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Countries bet big on nuclear energy to explore deep space
From fuel to outer space power plants, the world is developing different usages of nuclear energy to explore space.
How is nuclear energy getting utilized in space missions?
- Nuclear batteries, dubbed Radioisotope Thermoelectric Generators or RTGs, have been powering spacecrafts for more than six decades.
- They perform two key functions:
- Providing power to keep the on-board instruments running,
- supplying heat to protect the instruments from the cold environs of space
- In 1961, the first RTG-powered satellite, the Transit 4A spacecraft, took off from the US.
- Since then, several nuclear-powered missions have been launched, including 25 from the US.
- In 2013, China soft-landed its RTG-powered Chang'e 3 robot on the moon.
- The global discourse is now moving beyond RTGs.
- The US and China plan to set up a nuclear power reactor on the moon to provide electricity for astronauts camping on the lunar body.
- Nuclear energy is a form of energy released from the nucleus, the core of atoms, made up of protons and neutrons.
- This source of energy can be produced in two ways:
- fission – when nuclei of atoms split into several parts
- fusion – when nuclei fuse together
- The nuclear energy harnessed around the world today to produce electricity is through nuclear fission.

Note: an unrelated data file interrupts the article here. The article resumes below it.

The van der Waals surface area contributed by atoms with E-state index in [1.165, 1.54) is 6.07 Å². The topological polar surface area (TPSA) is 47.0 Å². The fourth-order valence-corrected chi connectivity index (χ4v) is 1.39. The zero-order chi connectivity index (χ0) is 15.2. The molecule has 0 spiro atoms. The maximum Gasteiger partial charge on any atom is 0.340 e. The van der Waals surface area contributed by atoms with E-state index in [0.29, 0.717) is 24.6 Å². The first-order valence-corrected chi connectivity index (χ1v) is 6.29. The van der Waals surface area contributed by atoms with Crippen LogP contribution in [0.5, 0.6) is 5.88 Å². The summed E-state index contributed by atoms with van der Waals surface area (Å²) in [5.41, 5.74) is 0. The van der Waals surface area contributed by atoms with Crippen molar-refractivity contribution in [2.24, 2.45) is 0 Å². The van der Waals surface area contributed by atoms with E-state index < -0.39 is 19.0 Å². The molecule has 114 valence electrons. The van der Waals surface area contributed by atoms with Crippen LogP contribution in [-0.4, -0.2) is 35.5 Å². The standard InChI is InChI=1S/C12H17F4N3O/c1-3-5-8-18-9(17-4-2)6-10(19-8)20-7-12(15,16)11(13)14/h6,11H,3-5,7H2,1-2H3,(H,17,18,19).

- Nuclear fusion is the process whereby nuclei join together into one nucleus. The fusion of two atomic nuclei into one nucleus is not possible under standard temperature and pressure.
- NASA’s Perseverance rover touched down on Martian soil in 2021, is also nuclear-powered.
- NASA launched its nuclear-powered Voyager 1 and 2 space probes in 1977 to study the outer solar system and beyond. The space probes provide information to this day.
- Space agencies are currently using the eighth generation of nuclear batteries called the Multi-Mission Radioisotope Thermoelectric Generator or MMRTG.
- It provides 110 watts of electrical power.
- A light bulb consumes the same energy.
- This is enough to power all the instruments on-board.
- In 2021, NASA invited proposals from industries to design nuclear power systems for lunar applications.
- By 2030, the space agency plans to set up a plant that will continuously provide 10 kilowatts (kW) of power—the average annual power intake of a home on Earth.
India and Nuclear energy for space exploration:
- India, which has till now relied only on solar power for its outer space missions, wants to join the bandwagon.
- In 2021, Indian Space Research Organization (ISRO) took its first step by inviting companies to develop a 100-watt RTG.
- Solar arrays power most satellites in the Earth’s orbit.
- ISRO used solar panels and lithium-ion batteries to power the Mangalyaan mission to Mars and the Chandrayaan 1 and 2 missions to the moon. But solar panels work best in sunlit regions.
Verifying, please be patient.